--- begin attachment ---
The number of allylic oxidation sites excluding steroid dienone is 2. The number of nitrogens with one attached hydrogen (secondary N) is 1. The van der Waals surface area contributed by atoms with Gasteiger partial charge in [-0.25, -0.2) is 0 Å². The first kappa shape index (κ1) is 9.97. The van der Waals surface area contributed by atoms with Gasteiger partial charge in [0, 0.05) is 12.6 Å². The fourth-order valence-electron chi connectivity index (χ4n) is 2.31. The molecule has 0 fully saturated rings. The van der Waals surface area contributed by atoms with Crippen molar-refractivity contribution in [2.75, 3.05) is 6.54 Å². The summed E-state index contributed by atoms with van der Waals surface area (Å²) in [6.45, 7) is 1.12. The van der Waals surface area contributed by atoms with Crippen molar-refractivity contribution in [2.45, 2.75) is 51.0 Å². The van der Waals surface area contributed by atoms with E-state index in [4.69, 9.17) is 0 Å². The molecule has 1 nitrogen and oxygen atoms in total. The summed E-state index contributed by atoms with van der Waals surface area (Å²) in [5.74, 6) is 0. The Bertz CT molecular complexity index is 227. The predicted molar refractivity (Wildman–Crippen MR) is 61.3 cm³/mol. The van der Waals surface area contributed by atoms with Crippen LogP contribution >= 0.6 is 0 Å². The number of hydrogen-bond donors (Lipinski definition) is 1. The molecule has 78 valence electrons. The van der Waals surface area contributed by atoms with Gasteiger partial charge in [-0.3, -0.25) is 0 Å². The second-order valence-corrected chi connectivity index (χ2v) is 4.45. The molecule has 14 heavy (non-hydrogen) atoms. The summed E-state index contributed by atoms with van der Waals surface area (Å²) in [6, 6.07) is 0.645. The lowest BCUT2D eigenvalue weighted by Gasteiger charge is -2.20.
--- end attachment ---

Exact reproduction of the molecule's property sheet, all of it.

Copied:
The number of allylic oxidation sites excluding steroid dienone is 2. The number of nitrogens with one attached hydrogen (secondary N) is 1. The van der Waals surface area contributed by atoms with Gasteiger partial charge in [-0.25, -0.2) is 0 Å². The first kappa shape index (κ1) is 9.97. The van der Waals surface area contributed by atoms with Gasteiger partial charge in [0, 0.05) is 12.6 Å². The fourth-order valence-electron chi connectivity index (χ4n) is 2.31. The molecule has 0 fully saturated rings. The van der Waals surface area contributed by atoms with Crippen molar-refractivity contribution in [2.75, 3.05) is 6.54 Å². The summed E-state index contributed by atoms with van der Waals surface area (Å²) in [6.45, 7) is 1.12. The van der Waals surface area contributed by atoms with Crippen molar-refractivity contribution in [2.45, 2.75) is 51.0 Å². The van der Waals surface area contributed by atoms with E-state index in [4.69, 9.17) is 0 Å². The molecule has 1 nitrogen and oxygen atoms in total. The summed E-state index contributed by atoms with van der Waals surface area (Å²) in [5.74, 6) is 0. The Bertz CT molecular complexity index is 227. The predicted molar refractivity (Wildman–Crippen MR) is 61.3 cm³/mol. The van der Waals surface area contributed by atoms with Crippen LogP contribution >= 0.6 is 0 Å². The number of hydrogen-bond donors (Lipinski definition) is 1. The molecule has 78 valence electrons. The van der Waals surface area contributed by atoms with Gasteiger partial charge in [-0.3, -0.25) is 0 Å². The second-order valence-corrected chi connectivity index (χ2v) is 4.45. The molecule has 14 heavy (non-hydrogen) atoms. The summed E-state index contributed by atoms with van der Waals surface area (Å²) in [6, 6.07) is 0.645. The lowest BCUT2D eigenvalue weighted by Gasteiger charge is -2.20.